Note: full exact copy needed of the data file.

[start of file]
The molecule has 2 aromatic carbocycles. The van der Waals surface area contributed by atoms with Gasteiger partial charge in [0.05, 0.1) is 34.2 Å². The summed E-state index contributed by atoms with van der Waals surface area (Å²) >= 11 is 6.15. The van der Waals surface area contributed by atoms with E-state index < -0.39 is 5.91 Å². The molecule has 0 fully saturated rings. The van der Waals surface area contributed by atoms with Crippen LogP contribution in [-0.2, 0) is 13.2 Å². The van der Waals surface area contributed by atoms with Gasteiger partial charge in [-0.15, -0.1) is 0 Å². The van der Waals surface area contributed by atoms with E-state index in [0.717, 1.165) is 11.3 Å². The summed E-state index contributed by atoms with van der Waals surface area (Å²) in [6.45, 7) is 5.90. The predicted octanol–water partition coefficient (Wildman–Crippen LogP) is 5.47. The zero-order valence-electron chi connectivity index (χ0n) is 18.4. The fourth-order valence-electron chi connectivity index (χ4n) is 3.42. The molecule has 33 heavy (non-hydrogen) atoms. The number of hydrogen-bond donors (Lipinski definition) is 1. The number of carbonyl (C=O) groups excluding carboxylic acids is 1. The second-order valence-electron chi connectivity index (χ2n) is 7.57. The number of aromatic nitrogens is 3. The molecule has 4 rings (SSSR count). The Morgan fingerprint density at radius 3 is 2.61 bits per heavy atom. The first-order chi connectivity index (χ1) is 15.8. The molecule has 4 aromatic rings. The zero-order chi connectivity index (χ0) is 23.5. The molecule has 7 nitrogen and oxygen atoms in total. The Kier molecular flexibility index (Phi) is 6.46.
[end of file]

The molecule has 2 aromatic carbocycles. The van der Waals surface area contributed by atoms with Gasteiger partial charge in [0.05, 0.1) is 34.2 Å². The summed E-state index contributed by atoms with van der Waals surface area (Å²) >= 11 is 6.15. The van der Waals surface area contributed by atoms with E-state index < -0.39 is 5.91 Å². The molecule has 0 fully saturated rings. The van der Waals surface area contributed by atoms with Crippen LogP contribution in [-0.2, 0) is 13.2 Å². The van der Waals surface area contributed by atoms with Gasteiger partial charge in [-0.15, -0.1) is 0 Å². The van der Waals surface area contributed by atoms with E-state index in [0.717, 1.165) is 11.3 Å². The summed E-state index contributed by atoms with van der Waals surface area (Å²) in [6.45, 7) is 5.90. The predicted octanol–water partition coefficient (Wildman–Crippen LogP) is 5.47. The zero-order valence-electron chi connectivity index (χ0n) is 18.4. The fourth-order valence-electron chi connectivity index (χ4n) is 3.42. The molecule has 33 heavy (non-hydrogen) atoms. The number of hydrogen-bond donors (Lipinski definition) is 1. The number of carbonyl (C=O) groups excluding carboxylic acids is 1. The second-order valence-electron chi connectivity index (χ2n) is 7.57. The number of aromatic nitrogens is 3. The molecule has 4 rings (SSSR count). The Morgan fingerprint density at radius 3 is 2.61 bits per heavy atom. The first-order chi connectivity index (χ1) is 15.8. The molecule has 4 aromatic rings. The zero-order chi connectivity index (χ0) is 23.5. The molecule has 7 nitrogen and oxygen atoms in total. The Kier molecular flexibility index (Phi) is 6.46.